If you believe that military hegemony protects peacetime shipments, you could argue that it distorts price signals by shifting a portion of the good’s cost to federal taxes. Because I don’t believe that we are propping up prices in most cases, I say that what primacists are really selling is an attempted but failed subsidy to consumption of goods, including oil.

Oil is a special case because price shocks caused by supply disruption have in the past caused recessions. However, economists argue that the conditions that allowed for this problem have changed. One change is the reduced burden energy costs now impose on U.S. household income. Others disagree, but if they are right, that is why we have public and private reserves.

You can read more of what we think of about the idea that only we can keep the peace among states in the Policy Analysis or in the stuff Cato scholars have been pumping out for years. I will just say here that primacists ignore all the history contradicting the idea that only hegemons create a stable balance of power and the many rivals that formed stable balances of power without an hegemon taking a side.

International stability and world trade would be OK without our nation trying to use our military to provide them. If you don’t believe me, you might read one of these three papers by Eugene Gholz and Daryl Press. I took a lot of this from them.

Are You Substituting Worst-Case Thinking for Reason?

Bruce Schneier has a typically good essay on the use of “worst-cases” as a substitute for real analysis. I noticed conspicuous use of “worst-case” in early reporting on the oil spill in the Gulf. It conveniently gins up attention for media outlets keen on getting audience.

There’s a certain blindness that comes from worst-case thinking. An extension of the precautionary principle, it involves imagining the worst possible outcome and then acting as if it were a certainty. It substitutes imagination for thinking, speculation for risk analysis and fear for reason. It fosters powerlessness and vulnerability and magnifies social paralysis. And it makes us more vulnerable to the effects of terrorism.

Worst-case thinking—the failure to manage risk through analysis of costs and benefits—is what makes airline security such an expensive nightmare, for example. Schneier concludes:

When someone is proposing a change, the onus should be on them to justify it over the status quo. But worst case thinking is a way of looking at the world that exaggerates the rare and unusual and gives the rare much more credence than it deserves. It isn’t really a principle; it’s a cheap trick to justify what you already believe. It lets lazy or biased people make what seem to be cogent arguments without understanding the whole issue.

It’s not too long for you to read the whole thing.

Restrictive Immigration Policies Confound Security

CEI’s Alex Nowrasteh has a commentary on Townhall.com illustrating how restrictive immigration policies confound security. Twenty-three Somalis with suspected ties to an Islamist group were mistakenly released from a Mexican prison last January, and their whereabouts now are unknown. He continues:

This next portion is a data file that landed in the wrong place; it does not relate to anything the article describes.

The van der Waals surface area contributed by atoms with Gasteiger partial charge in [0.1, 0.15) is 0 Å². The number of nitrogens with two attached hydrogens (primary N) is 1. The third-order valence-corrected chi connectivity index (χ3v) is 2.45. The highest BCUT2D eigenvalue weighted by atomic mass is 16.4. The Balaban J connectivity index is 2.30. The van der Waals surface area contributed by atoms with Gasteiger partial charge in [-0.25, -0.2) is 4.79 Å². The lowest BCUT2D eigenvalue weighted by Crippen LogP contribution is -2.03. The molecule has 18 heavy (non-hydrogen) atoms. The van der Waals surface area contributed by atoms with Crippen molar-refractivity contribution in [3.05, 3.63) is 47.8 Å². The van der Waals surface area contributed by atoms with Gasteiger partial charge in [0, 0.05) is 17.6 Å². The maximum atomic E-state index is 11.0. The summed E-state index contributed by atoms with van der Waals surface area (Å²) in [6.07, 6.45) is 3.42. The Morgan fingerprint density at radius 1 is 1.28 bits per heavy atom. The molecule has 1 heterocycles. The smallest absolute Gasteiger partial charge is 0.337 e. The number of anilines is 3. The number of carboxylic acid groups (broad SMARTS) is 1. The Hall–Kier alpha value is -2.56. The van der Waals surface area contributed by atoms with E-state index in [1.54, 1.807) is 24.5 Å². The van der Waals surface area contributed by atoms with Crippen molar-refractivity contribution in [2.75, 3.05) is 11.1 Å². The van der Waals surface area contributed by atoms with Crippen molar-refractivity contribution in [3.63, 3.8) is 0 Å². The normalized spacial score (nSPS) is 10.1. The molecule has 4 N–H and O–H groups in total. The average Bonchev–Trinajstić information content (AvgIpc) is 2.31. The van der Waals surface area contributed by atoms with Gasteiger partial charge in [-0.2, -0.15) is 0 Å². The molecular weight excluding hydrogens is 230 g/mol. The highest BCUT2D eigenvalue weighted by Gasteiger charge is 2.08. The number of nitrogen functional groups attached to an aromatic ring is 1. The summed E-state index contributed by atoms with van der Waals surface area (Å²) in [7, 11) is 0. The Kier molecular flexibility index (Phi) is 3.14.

Forcing immigrants underground creates an enormous black market where terrorist activities and serious crimes can continue undetected. If legal immigration were much easier, the American government would know who was entering the country and do a better job in screening out criminals and suspected terrorists.

I’m leery of touting terror threats for any reason beyond alerting the public to information they can use for national and self-protection. A small group of possible terrorists in Mexico is far from doing any significant harm and not particularly worrisome.

But this story illustrates how the border security that matters gets harder—and how much tax money gets wasted—when our policies make legal immigration difficult or impossible. The government is preoccupies with workers made minor criminals by their extraordinary efforts to improve their and their families’ circumstances.

How to Prevent a Fort Hood Shooting

I wrote some posts a few months ago (1, 2, 3) about the difficulty of discovering and preventing essentially random events like the Fort Hood shooting. I was pleased by the compliment security guru Bruce Schneier paid them in his recent post, “Small Planes and Lone Terrorist Nutcases.” (Such happy subject matter we get to write about!)

Now comes Radley Balko with a great column illustrating what you get when authorities try to “get ahead” of this problem. “Pre-Crime Policing” tells the story of a gun buyer who had been tagged with the adjective “disgruntled.” A SWAT team appeared on his property, police tricked him into surrendering for a mental evaluation, they illegally entered his home, and they seized his guns.

Says the victim of these invasions, “South Oregon is big gun country. If something like this can happen here, where just about everyone owns a gun, it can happen anywhere.”

Especially if we ask law enforcement to prevent random violence.